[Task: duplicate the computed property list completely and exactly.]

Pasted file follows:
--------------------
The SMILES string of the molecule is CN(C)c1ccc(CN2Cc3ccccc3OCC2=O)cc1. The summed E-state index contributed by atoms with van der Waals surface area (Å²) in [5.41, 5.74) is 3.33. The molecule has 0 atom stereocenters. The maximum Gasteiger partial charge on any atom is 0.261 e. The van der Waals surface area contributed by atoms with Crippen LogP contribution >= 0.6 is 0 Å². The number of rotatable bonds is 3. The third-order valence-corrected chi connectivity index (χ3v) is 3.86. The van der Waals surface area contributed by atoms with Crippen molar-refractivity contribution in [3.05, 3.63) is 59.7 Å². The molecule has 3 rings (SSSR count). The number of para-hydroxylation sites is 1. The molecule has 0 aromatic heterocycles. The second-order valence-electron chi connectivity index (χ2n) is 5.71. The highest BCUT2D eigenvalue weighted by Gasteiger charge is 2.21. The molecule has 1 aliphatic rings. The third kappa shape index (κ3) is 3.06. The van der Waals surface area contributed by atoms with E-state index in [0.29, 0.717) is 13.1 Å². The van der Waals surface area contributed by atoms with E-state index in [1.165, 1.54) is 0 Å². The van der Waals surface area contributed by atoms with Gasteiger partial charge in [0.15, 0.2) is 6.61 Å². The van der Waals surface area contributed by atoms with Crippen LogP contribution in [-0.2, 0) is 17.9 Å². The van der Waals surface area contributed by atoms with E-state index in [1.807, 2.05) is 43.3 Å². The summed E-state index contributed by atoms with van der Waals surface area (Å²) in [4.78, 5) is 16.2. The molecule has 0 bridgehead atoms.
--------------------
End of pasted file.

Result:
The SMILES string of the molecule is CN(C)c1ccc(CN2Cc3ccccc3OCC2=O)cc1. The summed E-state index contributed by atoms with van der Waals surface area (Å²) in [5.41, 5.74) is 3.33. The molecule has 0 atom stereocenters. The maximum Gasteiger partial charge on any atom is 0.261 e. The van der Waals surface area contributed by atoms with Crippen LogP contribution >= 0.6 is 0 Å². The number of rotatable bonds is 3. The third-order valence-corrected chi connectivity index (χ3v) is 3.86. The van der Waals surface area contributed by atoms with Crippen molar-refractivity contribution in [3.05, 3.63) is 59.7 Å². The molecule has 3 rings (SSSR count). The number of para-hydroxylation sites is 1. The molecule has 0 aromatic heterocycles. The second-order valence-electron chi connectivity index (χ2n) is 5.71. The highest BCUT2D eigenvalue weighted by Gasteiger charge is 2.21. The molecule has 1 aliphatic rings. The third kappa shape index (κ3) is 3.06. The van der Waals surface area contributed by atoms with E-state index in [0.29, 0.717) is 13.1 Å². The van der Waals surface area contributed by atoms with E-state index in [1.165, 1.54) is 0 Å². The van der Waals surface area contributed by atoms with Gasteiger partial charge in [0.15, 0.2) is 6.61 Å². The van der Waals surface area contributed by atoms with Crippen LogP contribution in [-0.2, 0) is 17.9 Å². The van der Waals surface area contributed by atoms with E-state index in [1.807, 2.05) is 43.3 Å². The summed E-state index contributed by atoms with van der Waals surface area (Å²) in [4.78, 5) is 16.2. The molecule has 0 bridgehead atoms.